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Daniel Strong Tuesday, November 1, 2022

Custom Titlebar for an Electron app with React (Part 1)

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Daniel Strong, Frontend Engineer

Daniel is a Frontend Engineer at Codiga.

He is a passionate frontend engineer, teacher, and learner. He has worked on or led several creative projects where he's grown his leadership, management, design, and programming skills.

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Note: some of the following code examples or file names referenced below come from Electron React Boilerplate. The terminology should easily transfer over to a basic Electron app as well.

Hide the native OS titlebar

If you're familiar with both Windows and macOS apps, you'll know that each is styled differently. For a macOS app, you have the traffic lights along the top left. For a Windows app, you have your minimize, maximize and close actions along the top right.

To create a custom titlebar, you'll first need to hide/disable the native window titlebar elements. In your main.ts file, we'll need to add the following:

mainWindow = new BrowserWindow({
  show: false,
  autoHideMenuBar: true,
  frame: false,
  // rest of your config
});

You can read more about these settings in the Electron Window Customization Docs.

This is an important tradeoff to consider before diving into creating a custom titlebar for an Electron app.

When removing the native titlebar elements, you essentially have a fullscreen app, but now you've lost all of that native functionality. No worries for us as we'll add back all that functionality soon!

Style your custom Electron titlebar

Prerequisites

Before we start building and styling your custom titlebar, we should first position it correctly within your folder and app structure. More likely than not, you'll have some business logic that you'll want to call from within your titlebar (i.e. login/logout buttons, links to somewhere in your apps, etc) so you'll want access to some type of global state.

For Codiga's app, we have a Layout.tsx component that wraps the entire app, so we've placed our Titlebar.tsx component there with styling to ensure it always stays at the top (just like a true titlebar should). That Layout.tsx component is then nested within a couple of React providers in the App.tsx file to have access to global state.

// App.tsx
export default function App() {
  return (
    <UserProvider>
      <ThemeProvider>
        <Router>
          <Layout>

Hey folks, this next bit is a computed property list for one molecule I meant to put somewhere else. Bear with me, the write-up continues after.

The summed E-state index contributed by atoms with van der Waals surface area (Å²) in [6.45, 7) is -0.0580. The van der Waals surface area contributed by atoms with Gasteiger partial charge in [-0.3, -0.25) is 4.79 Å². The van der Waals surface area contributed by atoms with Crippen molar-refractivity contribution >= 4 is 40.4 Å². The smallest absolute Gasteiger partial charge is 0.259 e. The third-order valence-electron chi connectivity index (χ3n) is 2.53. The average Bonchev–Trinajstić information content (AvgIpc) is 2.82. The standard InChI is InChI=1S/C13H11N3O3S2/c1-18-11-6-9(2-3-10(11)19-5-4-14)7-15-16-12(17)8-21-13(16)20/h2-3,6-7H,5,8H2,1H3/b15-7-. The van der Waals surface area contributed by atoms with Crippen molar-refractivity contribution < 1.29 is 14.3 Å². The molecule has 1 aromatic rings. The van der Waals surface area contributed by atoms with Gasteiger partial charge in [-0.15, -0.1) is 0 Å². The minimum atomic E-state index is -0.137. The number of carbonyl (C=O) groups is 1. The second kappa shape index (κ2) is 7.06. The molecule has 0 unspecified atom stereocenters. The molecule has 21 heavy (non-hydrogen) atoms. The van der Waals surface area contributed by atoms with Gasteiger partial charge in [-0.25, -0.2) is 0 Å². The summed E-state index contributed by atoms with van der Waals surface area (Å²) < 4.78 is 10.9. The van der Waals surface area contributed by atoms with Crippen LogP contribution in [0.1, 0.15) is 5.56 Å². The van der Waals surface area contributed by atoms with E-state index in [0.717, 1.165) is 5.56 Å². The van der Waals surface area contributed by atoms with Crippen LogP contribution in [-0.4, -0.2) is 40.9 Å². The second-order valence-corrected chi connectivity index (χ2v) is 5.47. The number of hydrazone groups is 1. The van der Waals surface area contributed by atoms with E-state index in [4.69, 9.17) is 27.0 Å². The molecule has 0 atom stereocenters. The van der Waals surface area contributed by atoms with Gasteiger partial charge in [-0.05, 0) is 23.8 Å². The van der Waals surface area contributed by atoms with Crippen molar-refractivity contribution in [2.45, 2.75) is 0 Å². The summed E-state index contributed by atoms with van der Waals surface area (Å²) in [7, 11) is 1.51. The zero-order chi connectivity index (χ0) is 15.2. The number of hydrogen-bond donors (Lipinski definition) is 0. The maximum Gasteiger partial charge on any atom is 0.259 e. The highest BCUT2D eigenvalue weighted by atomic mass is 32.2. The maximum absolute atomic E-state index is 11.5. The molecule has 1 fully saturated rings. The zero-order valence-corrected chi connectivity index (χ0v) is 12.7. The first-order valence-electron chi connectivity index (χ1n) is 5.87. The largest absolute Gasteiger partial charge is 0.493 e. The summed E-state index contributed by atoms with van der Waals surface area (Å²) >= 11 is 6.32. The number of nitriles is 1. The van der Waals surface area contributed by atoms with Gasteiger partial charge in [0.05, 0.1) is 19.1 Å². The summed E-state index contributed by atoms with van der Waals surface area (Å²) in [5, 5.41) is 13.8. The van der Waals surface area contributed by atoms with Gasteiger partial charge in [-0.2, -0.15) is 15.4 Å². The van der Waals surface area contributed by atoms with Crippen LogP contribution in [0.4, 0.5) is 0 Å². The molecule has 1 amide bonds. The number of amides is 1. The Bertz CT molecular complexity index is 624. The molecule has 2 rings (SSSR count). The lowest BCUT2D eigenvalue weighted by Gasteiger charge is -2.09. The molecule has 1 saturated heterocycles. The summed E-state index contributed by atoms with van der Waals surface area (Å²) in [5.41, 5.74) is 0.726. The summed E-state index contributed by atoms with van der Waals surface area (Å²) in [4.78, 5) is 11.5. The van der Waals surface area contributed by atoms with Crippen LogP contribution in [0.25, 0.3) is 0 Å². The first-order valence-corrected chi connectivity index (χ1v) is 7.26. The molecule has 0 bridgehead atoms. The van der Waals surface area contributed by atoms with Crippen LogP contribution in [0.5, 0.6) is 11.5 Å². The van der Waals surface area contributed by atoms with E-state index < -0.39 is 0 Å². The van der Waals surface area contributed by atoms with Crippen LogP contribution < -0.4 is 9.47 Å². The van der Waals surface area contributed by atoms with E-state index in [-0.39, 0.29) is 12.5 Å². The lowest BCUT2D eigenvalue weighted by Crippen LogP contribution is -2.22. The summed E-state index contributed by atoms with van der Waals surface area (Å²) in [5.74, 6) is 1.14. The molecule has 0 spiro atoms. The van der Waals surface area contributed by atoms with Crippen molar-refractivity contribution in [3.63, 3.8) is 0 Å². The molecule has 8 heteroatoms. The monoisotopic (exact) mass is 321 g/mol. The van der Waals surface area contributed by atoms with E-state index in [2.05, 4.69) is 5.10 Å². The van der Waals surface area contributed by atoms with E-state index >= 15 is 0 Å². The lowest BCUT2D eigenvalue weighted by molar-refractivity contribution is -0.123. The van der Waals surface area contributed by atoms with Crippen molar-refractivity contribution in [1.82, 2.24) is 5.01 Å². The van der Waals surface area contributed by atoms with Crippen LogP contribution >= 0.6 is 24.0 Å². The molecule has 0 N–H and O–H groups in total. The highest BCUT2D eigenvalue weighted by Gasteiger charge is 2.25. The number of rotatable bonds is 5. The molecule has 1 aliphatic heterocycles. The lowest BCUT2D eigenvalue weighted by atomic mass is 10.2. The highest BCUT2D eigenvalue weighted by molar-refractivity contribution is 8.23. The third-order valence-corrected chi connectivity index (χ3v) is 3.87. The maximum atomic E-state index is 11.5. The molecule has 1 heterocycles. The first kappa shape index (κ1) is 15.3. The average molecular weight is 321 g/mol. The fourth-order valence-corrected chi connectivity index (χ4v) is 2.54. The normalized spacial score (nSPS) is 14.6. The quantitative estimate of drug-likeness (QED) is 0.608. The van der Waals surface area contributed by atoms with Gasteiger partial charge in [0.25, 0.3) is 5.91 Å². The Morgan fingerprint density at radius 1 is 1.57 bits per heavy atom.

<Routes>{/* these would be your route components */}</Routes>
          </Layout>
        </Router>
      </ThemeProvider>
    </UserProvider>
  );
}

Windows icons

The icons needed to mimic Windows are super simple SVGs that you can copy below.

If you're using a component library they may offer similar icons that you could use as well.

<!-- minimize icon -->
<svg
  width="12"
  height="12"
  viewBox="0 0 448 512"
  xmlns="http://www.w3.org/2000/svg"
>
  <path
    d="M400 288h-352c-17.69 0-32-14.32-32-32.01s14.31-31.99 32-31.99h352c17.69 0 32 14.3 32 31.99S417.7 288 400 288z"
  />
</svg>

<!-- maximize icon -->
<svg
  width="12"
  height="12"
  viewBox="0 0 448 512"
  xmlns="http://www.w3.org/2000/svg"
>
  <path
    d="M128 32H32C14.31 32 0 46.31 0 64v96c0 17.69 14.31 32 32 32s32-14.31 32-32V96h64c17.69 0 32-14.31 32-32S145.7 32 128 32zM416 32h-96c-17.69 0-32 14.31-32 32s14.31 32 32 32h64v64c0 17.69 14.31 32 32 32s32-14.31 32-32V64C448 46.31 433.7 32 416 32zM128 416H64v-64c0-17.69-14.31-32-32-32s-32 14.31-32 32v96c0 17.69 14.31 32 32 32h96c17.69 0 32-14.31 32-32S145.7 416 128 416zM416 320c-17.69 0-32 14.31-32 32v64h-64c-17.69 0-32 14.31-32 32s14.31 32 32 32h96c17.69 0 32-14.31 32-32v-96C448 334.3 433.7 320 416 320z"
  />
</svg>

<!-- close icon -->
<svg
  width="12"
  height="12"
  viewBox="0 0 320 512"
  xmlns="http://www.w3.org/2000/svg"
>
  <path
    d="M310.6 361.4c12.5 12.5 12.5 32.75 0 45.25C304.4 412.9 296.2 416 288 416s-16.38-3.125-22.62-9.375L160 301.3L54.63 406.6C48.38 412.9 40.19 416 32 416S15.63 412.9 9.375 406.6c-12.5-12.5-12.5-32.75 0-45.25l105.4-105.4L9.375 150.6c-12.5-12.5-12.5-32.75 0-45.25s32.75-12.5 45.25 0L160 210.8l105.4-105.4c12.5-12.5 32.75-12.5 45.25 0s12.5 32.75 0 45.25l-105.4 105.4L310.6 361.4z"
  />
</svg>

macOS icons

The icons for macOS are a bit trickier (especially if you don't have a Macbook!), but you can see in the animation below what they look like.

macOS window icons

To mimic these we'll make a button, give it a circle background (with the appropriate background-color), and on hover show the icon within it.

// styles that are applied to the svg element
const iconStyles = {
  width: '12px',
  height: '12px',
  viewBox: '0 0 12 12',
  fill: 'none',
  xmlns: 'http://www.w3.org/2000/svg',
};

// styles that are applied to the ICON svg element
const hoverStyles = {
  position: 'absolute',
  opacity: 0,
  transition: 'ease-in-out',
  transitionDuration: '100ms',
  _groupHover: { opacity: 1 },
};

// helper component to help you understand
const Icon = ({ children, ...props }) => (
  <svg {...props}>
    {children}
  </svg>
)

// close icon
<>
  <Icon {...iconStyles}>
    <circle cx="6" cy="6" r="6" fill="#FF4A4A" />